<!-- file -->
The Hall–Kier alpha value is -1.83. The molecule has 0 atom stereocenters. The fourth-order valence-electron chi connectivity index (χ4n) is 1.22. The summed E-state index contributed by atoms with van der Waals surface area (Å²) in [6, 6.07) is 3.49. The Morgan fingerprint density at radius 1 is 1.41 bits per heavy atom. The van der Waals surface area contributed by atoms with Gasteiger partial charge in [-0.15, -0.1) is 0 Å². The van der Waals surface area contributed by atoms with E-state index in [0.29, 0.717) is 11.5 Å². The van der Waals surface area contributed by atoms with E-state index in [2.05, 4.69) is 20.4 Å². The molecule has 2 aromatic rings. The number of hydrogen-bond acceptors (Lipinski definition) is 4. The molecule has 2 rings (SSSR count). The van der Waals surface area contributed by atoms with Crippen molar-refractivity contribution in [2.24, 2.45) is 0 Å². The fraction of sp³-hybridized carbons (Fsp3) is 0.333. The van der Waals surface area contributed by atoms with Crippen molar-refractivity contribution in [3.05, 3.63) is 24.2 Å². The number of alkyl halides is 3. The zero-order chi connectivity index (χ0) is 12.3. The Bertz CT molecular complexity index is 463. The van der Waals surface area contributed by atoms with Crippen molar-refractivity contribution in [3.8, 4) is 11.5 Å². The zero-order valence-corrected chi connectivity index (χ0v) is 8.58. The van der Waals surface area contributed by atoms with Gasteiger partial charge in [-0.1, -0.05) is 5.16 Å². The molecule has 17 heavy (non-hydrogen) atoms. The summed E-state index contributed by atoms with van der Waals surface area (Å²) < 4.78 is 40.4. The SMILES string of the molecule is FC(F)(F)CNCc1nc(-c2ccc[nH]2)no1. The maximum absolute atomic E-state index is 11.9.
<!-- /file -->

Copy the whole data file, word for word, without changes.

The Hall–Kier alpha value is -1.83. The molecule has 0 atom stereocenters. The fourth-order valence-electron chi connectivity index (χ4n) is 1.22. The summed E-state index contributed by atoms with van der Waals surface area (Å²) in [6, 6.07) is 3.49. The Morgan fingerprint density at radius 1 is 1.41 bits per heavy atom. The van der Waals surface area contributed by atoms with Gasteiger partial charge in [-0.15, -0.1) is 0 Å². The van der Waals surface area contributed by atoms with E-state index in [0.29, 0.717) is 11.5 Å². The van der Waals surface area contributed by atoms with E-state index in [2.05, 4.69) is 20.4 Å². The molecule has 2 aromatic rings. The number of hydrogen-bond acceptors (Lipinski definition) is 4. The molecule has 2 rings (SSSR count). The van der Waals surface area contributed by atoms with Crippen molar-refractivity contribution in [2.24, 2.45) is 0 Å². The fraction of sp³-hybridized carbons (Fsp3) is 0.333. The van der Waals surface area contributed by atoms with Crippen molar-refractivity contribution in [3.05, 3.63) is 24.2 Å². The number of alkyl halides is 3. The zero-order chi connectivity index (χ0) is 12.3. The Bertz CT molecular complexity index is 463. The van der Waals surface area contributed by atoms with Crippen molar-refractivity contribution in [3.8, 4) is 11.5 Å². The zero-order valence-corrected chi connectivity index (χ0v) is 8.58. The van der Waals surface area contributed by atoms with Gasteiger partial charge in [-0.1, -0.05) is 5.16 Å². The molecule has 17 heavy (non-hydrogen) atoms. The summed E-state index contributed by atoms with van der Waals surface area (Å²) < 4.78 is 40.4. The SMILES string of the molecule is FC(F)(F)CNCc1nc(-c2ccc[nH]2)no1. The maximum absolute atomic E-state index is 11.9.